Thursday, May 24, 2012

Mid-year's Resolutions

At the beginning of the year, I had resolved to query Course Corrections and hopefully finish the six parts of Disciple.

My CC query is currently sitting in the e-slush pile of a small press publisher whose work I've enjoyed. Part IV of Disciple is in progress and I'm getting chunks of Parts V and VI as lines of sight open up. Remember the asteroid bombardment (starts at 6:30) at the beginning of Armageddon? It's kinda like that...

Whatever happens with CC, I've decided that I will publish by the end of 2012. My post on T: Target during the A to Z Challenge got my mind rolling and I've done some homework on freelance editing services, proofreading services, and the cost thereof. Next up: cover artists, tips on html e-book layout, promotional services, and finding those ISBNs bought back when I was just another fool in the RPG publishing industry. (Long story, bad ending, don't ask...)

While I've gotten positive responses to CC, I can't help noticing that Disciple gets stronger, more positive responses. Plus, it's a six-part monstrosity I can roll out, not just a book and a sequel. So let's lead with that. I resolve to publish Disciple, Part I: For Want of a Piglet by the end of 2012.

There will be a Kickstarter project and I will gladly offer e-books, POD paperbacks, autographs, cookies, firstborns, whatever else people would like as an incentive. What kinds of goodies would you want?

No dates carved in stone yet, only that I should finish Part IV before the end of June and that's probably when the Kickstarter project will get put together. And I'll revise Part III. And work on Part V, and, and, and.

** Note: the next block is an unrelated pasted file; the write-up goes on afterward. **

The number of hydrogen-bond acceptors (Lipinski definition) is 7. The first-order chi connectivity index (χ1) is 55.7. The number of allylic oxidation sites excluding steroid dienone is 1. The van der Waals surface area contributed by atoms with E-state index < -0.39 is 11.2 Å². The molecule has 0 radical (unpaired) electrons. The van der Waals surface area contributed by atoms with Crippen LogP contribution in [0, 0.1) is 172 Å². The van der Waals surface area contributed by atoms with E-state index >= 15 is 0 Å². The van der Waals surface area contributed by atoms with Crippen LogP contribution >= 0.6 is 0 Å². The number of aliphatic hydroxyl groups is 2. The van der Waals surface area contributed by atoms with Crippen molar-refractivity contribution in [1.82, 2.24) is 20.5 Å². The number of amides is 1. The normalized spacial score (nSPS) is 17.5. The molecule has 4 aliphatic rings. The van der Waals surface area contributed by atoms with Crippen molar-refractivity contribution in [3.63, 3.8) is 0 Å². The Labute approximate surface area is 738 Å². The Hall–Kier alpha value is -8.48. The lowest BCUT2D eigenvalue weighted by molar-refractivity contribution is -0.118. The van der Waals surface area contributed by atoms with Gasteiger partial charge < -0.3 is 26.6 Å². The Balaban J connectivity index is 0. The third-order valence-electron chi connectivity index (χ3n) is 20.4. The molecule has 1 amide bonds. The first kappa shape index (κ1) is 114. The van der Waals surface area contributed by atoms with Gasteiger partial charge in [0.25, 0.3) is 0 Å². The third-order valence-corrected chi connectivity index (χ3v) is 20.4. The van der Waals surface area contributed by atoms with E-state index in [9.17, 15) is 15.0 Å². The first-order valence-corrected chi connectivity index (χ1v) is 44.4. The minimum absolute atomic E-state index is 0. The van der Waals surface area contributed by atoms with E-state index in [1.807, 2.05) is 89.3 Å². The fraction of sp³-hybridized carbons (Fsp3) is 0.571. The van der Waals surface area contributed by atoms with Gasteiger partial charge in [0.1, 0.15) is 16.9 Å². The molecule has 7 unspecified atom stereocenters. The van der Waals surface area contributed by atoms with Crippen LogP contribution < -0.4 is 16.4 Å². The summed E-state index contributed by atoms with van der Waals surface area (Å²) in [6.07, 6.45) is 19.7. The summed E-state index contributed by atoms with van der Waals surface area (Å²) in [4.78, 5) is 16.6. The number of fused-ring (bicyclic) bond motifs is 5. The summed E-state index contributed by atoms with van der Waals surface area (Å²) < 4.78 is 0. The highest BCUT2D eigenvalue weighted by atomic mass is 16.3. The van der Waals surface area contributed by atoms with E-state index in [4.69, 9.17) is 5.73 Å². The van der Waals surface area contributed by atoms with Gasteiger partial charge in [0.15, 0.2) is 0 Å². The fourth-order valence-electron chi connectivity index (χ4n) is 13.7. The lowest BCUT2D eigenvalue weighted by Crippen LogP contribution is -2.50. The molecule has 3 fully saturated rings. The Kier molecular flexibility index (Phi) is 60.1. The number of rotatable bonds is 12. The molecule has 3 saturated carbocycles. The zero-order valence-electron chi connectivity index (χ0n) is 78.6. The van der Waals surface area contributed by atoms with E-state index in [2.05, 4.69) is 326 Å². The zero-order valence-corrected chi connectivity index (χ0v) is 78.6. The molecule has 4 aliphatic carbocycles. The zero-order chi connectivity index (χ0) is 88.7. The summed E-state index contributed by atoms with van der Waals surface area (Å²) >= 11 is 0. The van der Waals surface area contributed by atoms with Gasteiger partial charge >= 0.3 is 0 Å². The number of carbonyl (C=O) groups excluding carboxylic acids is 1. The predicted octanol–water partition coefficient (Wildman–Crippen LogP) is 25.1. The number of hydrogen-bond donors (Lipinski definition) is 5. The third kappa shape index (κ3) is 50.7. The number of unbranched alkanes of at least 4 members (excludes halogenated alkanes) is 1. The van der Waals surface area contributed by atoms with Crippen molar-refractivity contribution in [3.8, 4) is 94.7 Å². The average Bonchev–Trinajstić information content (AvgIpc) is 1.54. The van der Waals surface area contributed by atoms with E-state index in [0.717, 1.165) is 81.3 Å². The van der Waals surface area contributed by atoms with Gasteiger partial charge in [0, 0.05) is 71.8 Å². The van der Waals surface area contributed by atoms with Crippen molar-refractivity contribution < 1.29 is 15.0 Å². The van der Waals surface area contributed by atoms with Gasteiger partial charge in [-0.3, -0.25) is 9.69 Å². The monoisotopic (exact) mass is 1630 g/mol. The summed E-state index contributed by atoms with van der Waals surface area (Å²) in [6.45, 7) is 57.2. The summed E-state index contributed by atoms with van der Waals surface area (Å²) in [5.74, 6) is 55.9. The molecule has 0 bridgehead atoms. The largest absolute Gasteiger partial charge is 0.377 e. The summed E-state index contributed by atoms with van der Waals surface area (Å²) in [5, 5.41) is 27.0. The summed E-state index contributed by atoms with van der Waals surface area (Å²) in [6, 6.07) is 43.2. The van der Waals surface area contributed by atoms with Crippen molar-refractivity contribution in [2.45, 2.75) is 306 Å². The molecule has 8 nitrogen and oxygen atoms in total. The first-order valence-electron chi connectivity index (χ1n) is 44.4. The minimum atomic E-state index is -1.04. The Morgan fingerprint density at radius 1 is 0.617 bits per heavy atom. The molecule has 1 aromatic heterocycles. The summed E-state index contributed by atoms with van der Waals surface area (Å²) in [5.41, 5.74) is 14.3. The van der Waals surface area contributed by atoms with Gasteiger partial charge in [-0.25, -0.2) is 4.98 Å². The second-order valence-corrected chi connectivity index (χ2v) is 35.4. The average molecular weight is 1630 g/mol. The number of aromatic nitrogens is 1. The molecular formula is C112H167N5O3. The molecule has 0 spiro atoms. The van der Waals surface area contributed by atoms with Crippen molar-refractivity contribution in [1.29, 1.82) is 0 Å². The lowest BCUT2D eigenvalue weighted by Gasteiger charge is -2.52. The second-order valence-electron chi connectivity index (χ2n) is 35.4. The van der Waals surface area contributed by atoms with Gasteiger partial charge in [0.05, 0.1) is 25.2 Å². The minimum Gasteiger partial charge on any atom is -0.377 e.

If you'd like to recommend a fantasy artist who is looking for work, please comment! I've been stumbling around overwhelmed by the talent out there.

In unrelated news, I was awarded:

by Alicia of Saffron Wine (Who recently posted about various oils to use in the kitchen. I must confess to using just plain old canola, rendered chicken fat and sometimes bacon grease, as I am, uh, a "rustic style" cook... good thing my cholesterol is OK. :D) Thank you, Alicia!

Now, she did not answer questions or provide factoids as I've seen on other blogs that got this award. So I will answer up to seven questions posted in comments, so long as they are not too personal.

In more relevant news: 
Next week is my first shift at the helm of Unicorn Bell! I will be talking about dialogue in all its wild and wooly forms, and volunteering to critique submissions. If you have anything you'd like me to tackle in specific, post in the comments and I'll try it next week over at Unicorn Bell.

Tuesday, May 22, 2012

Managing name avalanches

Over at Unicorn Bell, Huntress posted some pet peeves -- which included the writer dumping names, terms, and titles onto the reader too quickly.

Coincidentally, at this stage in Part IV of Disciple I need to introduce a bevy of new characters. Six, in fact. All of whom have titles. For extra complications, there are also going to be a handful of background characters that the reader doesn't need to pay attention to.

I knew I was in trouble when I was outlining Part IV because I had to introduce a stack of characters and while my narrating MC may have perfect memory my readers surely do not. So I started pulling out a few tricks I've picked up for telling characters apart. Most of them are, not coincidentally, stolen from movies/acting.

Visual cues
This is easier to do with pictures, admittedly, but a strong visual element attached to a character is an easy way for the reader/viewer to tell them apart. We do this in real life, too -- which is why when somebody gets a drastic haircut, for example, we might not recognize them for a moment. Or if someone you always see in a business suit turns up in jeans and a t-shirt.

I picked a distinctive feature to emphasize when the character was introduced, and I'll sneak it in quickly the next time they turn up. I can't do this with all of them, though, or the cues themselves would become an avalanche.

In my case,  I put one of the new characters in a distinctive blue uniform. Nobody else of importance is wearing a blue uniform, and now that it's linked to her, she'll be wearing it throughout the story. But that's reasonable -- it's her uniform, after all, and she's on the job.

In prose, unlike TV/movies, we can also invoke smell or texture cues. If it's reasonable.

Unique speech patterns